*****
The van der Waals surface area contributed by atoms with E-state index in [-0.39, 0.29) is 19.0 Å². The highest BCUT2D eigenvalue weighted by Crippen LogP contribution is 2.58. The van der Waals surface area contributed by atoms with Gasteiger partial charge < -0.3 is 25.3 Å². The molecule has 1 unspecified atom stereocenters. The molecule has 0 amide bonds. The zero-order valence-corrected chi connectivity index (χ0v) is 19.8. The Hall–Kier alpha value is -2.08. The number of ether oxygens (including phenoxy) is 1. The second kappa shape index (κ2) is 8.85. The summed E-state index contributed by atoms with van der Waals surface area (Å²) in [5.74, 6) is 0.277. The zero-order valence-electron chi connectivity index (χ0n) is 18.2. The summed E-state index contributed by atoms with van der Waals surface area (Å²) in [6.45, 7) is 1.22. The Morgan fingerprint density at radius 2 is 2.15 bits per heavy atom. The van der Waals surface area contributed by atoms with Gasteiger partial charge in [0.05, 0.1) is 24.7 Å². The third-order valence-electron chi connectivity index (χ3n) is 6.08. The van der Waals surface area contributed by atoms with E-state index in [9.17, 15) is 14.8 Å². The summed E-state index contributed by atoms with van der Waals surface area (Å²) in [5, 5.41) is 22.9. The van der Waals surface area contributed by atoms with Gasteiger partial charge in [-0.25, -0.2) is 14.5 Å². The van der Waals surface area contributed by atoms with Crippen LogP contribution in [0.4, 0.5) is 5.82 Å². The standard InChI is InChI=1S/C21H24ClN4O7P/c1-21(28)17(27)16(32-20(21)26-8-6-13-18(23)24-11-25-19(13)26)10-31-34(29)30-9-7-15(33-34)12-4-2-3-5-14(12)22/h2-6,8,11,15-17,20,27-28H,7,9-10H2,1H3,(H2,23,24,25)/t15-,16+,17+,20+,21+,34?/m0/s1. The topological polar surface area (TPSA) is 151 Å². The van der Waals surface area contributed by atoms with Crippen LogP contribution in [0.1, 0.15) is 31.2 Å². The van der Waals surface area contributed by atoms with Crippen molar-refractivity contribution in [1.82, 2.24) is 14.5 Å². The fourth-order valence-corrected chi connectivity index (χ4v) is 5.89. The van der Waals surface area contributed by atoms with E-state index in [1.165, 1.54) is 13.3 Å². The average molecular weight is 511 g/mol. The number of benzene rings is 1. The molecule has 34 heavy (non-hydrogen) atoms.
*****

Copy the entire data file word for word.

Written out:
The van der Waals surface area contributed by atoms with E-state index in [-0.39, 0.29) is 19.0 Å². The highest BCUT2D eigenvalue weighted by Crippen LogP contribution is 2.58. The van der Waals surface area contributed by atoms with Gasteiger partial charge < -0.3 is 25.3 Å². The molecule has 1 unspecified atom stereocenters. The molecule has 0 amide bonds. The zero-order valence-corrected chi connectivity index (χ0v) is 19.8. The Hall–Kier alpha value is -2.08. The number of ether oxygens (including phenoxy) is 1. The second kappa shape index (κ2) is 8.85. The summed E-state index contributed by atoms with van der Waals surface area (Å²) in [5.74, 6) is 0.277. The zero-order valence-electron chi connectivity index (χ0n) is 18.2. The summed E-state index contributed by atoms with van der Waals surface area (Å²) in [6.45, 7) is 1.22. The Morgan fingerprint density at radius 2 is 2.15 bits per heavy atom. The van der Waals surface area contributed by atoms with Gasteiger partial charge in [0.05, 0.1) is 24.7 Å². The third-order valence-electron chi connectivity index (χ3n) is 6.08. The van der Waals surface area contributed by atoms with E-state index in [9.17, 15) is 14.8 Å². The summed E-state index contributed by atoms with van der Waals surface area (Å²) in [5, 5.41) is 22.9. The van der Waals surface area contributed by atoms with Gasteiger partial charge in [-0.25, -0.2) is 14.5 Å². The van der Waals surface area contributed by atoms with Crippen LogP contribution in [0.4, 0.5) is 5.82 Å². The standard InChI is InChI=1S/C21H24ClN4O7P/c1-21(28)17(27)16(32-20(21)26-8-6-13-18(23)24-11-25-19(13)26)10-31-34(29)30-9-7-15(33-34)12-4-2-3-5-14(12)22/h2-6,8,11,15-17,20,27-28H,7,9-10H2,1H3,(H2,23,24,25)/t15-,16+,17+,20+,21+,34?/m0/s1. The topological polar surface area (TPSA) is 151 Å². The van der Waals surface area contributed by atoms with Crippen LogP contribution in [0.1, 0.15) is 31.2 Å². The van der Waals surface area contributed by atoms with Crippen molar-refractivity contribution in [1.82, 2.24) is 14.5 Å². The fourth-order valence-corrected chi connectivity index (χ4v) is 5.89. The van der Waals surface area contributed by atoms with E-state index in [1.165, 1.54) is 13.3 Å². The average molecular weight is 511 g/mol. The number of benzene rings is 1. The molecule has 34 heavy (non-hydrogen) atoms.